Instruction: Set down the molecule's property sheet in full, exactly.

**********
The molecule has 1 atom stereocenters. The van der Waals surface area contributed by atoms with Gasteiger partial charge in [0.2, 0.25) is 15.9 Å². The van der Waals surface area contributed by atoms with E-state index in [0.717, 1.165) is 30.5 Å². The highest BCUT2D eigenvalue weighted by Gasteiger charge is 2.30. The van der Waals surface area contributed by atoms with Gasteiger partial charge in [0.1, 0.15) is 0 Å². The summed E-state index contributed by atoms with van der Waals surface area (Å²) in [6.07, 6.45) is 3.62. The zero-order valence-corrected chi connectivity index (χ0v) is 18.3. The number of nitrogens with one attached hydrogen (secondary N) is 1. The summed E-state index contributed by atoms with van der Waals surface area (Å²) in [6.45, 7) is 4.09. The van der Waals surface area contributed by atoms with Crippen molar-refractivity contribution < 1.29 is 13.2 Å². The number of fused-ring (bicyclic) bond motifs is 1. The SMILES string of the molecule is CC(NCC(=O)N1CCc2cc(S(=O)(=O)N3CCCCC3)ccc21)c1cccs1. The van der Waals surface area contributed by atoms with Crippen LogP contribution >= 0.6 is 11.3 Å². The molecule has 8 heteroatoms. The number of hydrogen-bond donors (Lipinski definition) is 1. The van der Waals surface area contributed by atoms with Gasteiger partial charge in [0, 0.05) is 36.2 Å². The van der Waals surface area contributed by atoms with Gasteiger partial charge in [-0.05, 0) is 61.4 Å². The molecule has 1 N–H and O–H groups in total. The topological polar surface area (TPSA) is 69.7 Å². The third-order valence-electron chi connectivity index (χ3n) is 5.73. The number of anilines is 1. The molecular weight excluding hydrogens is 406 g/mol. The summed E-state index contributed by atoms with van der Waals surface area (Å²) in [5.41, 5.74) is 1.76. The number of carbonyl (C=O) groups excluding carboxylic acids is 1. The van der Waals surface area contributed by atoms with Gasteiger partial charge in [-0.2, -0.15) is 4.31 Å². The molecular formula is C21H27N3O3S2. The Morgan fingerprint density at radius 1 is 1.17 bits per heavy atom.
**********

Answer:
The molecule has 1 atom stereocenters. The van der Waals surface area contributed by atoms with Gasteiger partial charge in [0.2, 0.25) is 15.9 Å². The van der Waals surface area contributed by atoms with E-state index in [0.717, 1.165) is 30.5 Å². The highest BCUT2D eigenvalue weighted by Gasteiger charge is 2.30. The van der Waals surface area contributed by atoms with Gasteiger partial charge in [0.1, 0.15) is 0 Å². The summed E-state index contributed by atoms with van der Waals surface area (Å²) in [6.07, 6.45) is 3.62. The zero-order valence-corrected chi connectivity index (χ0v) is 18.3. The number of nitrogens with one attached hydrogen (secondary N) is 1. The summed E-state index contributed by atoms with van der Waals surface area (Å²) in [6.45, 7) is 4.09. The van der Waals surface area contributed by atoms with Crippen molar-refractivity contribution < 1.29 is 13.2 Å². The number of fused-ring (bicyclic) bond motifs is 1. The SMILES string of the molecule is CC(NCC(=O)N1CCc2cc(S(=O)(=O)N3CCCCC3)ccc21)c1cccs1. The van der Waals surface area contributed by atoms with Crippen LogP contribution >= 0.6 is 11.3 Å². The molecule has 8 heteroatoms. The number of hydrogen-bond donors (Lipinski definition) is 1. The van der Waals surface area contributed by atoms with Gasteiger partial charge in [0, 0.05) is 36.2 Å². The van der Waals surface area contributed by atoms with Gasteiger partial charge in [-0.05, 0) is 61.4 Å². The molecule has 1 N–H and O–H groups in total. The topological polar surface area (TPSA) is 69.7 Å². The third-order valence-electron chi connectivity index (χ3n) is 5.73. The number of anilines is 1. The molecular weight excluding hydrogens is 406 g/mol. The summed E-state index contributed by atoms with van der Waals surface area (Å²) in [5.41, 5.74) is 1.76. The number of carbonyl (C=O) groups excluding carboxylic acids is 1. The van der Waals surface area contributed by atoms with Gasteiger partial charge in [-0.2, -0.15) is 4.31 Å². The molecular formula is C21H27N3O3S2. The Morgan fingerprint density at radius 1 is 1.17 bits per heavy atom.